Image © Happy Monkey / Adobe Stock
Much of the country's workforce celebrates Christmas with at least a week off work to rest, recharge, spend time with family, and eat far too much food. Vets and veterinary nurses are not always so lucky...
Animals still get sick, so veterinary professionals are still needed around the country to work extra time around Christmas and the New Year.
Sign up for Christmas hours
Nobody really wants to work at Christmas, and with enough veterinary staff choosing not to work over the holidays, most veterinary surgeries are really pushed for extra manpower during the last week of the year.
While working on Christmas Day is far from ideal, signing up to work at least some of the holiday period is a great way to show the practice you're training with that you're dedicated to the job – for trainee vets, it might even be the extra mile that lands you a permanent contract after you've qualified.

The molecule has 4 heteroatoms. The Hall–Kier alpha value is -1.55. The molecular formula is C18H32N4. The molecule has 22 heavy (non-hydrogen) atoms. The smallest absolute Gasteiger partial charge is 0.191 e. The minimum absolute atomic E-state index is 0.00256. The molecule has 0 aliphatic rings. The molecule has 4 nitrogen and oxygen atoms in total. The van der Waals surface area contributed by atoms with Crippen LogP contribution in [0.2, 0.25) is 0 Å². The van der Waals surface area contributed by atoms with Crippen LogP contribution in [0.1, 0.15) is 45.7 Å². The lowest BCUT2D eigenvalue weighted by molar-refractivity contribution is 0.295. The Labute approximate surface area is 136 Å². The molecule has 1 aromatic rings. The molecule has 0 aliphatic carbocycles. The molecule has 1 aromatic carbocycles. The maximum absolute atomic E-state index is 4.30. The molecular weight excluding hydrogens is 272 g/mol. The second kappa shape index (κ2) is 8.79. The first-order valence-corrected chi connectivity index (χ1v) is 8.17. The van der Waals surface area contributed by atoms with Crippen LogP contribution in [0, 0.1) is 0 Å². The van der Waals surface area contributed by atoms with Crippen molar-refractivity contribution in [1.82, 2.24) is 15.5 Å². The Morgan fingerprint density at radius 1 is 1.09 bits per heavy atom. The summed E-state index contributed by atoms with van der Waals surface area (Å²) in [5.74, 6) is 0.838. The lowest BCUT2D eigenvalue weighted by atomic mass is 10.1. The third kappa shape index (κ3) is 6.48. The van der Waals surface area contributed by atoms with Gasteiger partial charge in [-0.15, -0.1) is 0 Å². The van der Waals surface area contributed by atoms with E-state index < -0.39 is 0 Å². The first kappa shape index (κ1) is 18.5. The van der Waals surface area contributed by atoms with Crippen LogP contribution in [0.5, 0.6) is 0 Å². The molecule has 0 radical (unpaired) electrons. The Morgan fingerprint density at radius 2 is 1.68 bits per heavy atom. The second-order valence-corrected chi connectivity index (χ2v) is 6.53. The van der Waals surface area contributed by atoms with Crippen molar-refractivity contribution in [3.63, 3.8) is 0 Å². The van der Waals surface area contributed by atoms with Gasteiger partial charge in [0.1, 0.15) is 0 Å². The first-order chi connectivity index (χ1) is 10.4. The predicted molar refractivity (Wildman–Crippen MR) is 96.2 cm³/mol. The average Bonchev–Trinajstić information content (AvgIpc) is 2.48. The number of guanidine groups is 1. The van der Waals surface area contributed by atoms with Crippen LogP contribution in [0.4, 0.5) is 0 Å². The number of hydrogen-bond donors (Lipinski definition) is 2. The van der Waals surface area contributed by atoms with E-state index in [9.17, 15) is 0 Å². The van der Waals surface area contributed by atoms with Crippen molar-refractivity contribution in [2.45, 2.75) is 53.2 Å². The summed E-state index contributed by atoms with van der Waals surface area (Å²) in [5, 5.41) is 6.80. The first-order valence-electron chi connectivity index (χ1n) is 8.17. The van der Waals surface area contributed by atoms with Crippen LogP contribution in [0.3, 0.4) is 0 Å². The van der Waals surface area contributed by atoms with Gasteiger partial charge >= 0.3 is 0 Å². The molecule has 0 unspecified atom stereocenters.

There are some perks to the situation, too. You might find it's a great time of year to build relationships with your colleagues and patients; nothing breaks the ice better than being stuck in the surgery together during a quiet Christmas Day shift.
You can also be rewarded by the thought that all your work on the most festive days of the year is important – nobody brings their rabbit in for a routine check-up on New Year's day.
Don't overdo it
Yes, sign yourself up for some time over the Christmas period, but don't forget to keep some time for yourself, too.
Between work experience and lectures, SVNs and trainee vets are already pushed enough for time as it is. Assess your own priorities and keep at least a few days free for family time and a little Christmas cheer.
Enjoy the New Year rush
Practices can be particularly busy in the period after Christmas. This is partially because, with nobody booking in non-emergency appointments over Christmas and New Year, there's a sudden rush of check-ups and vaccinations to be done.
Additionally, lots of people take advantage of the time off work to introduce a new pet to the home.
Prepare for a busy period in the surgery, and take advantage of the opportunity to show all your training is really paying off.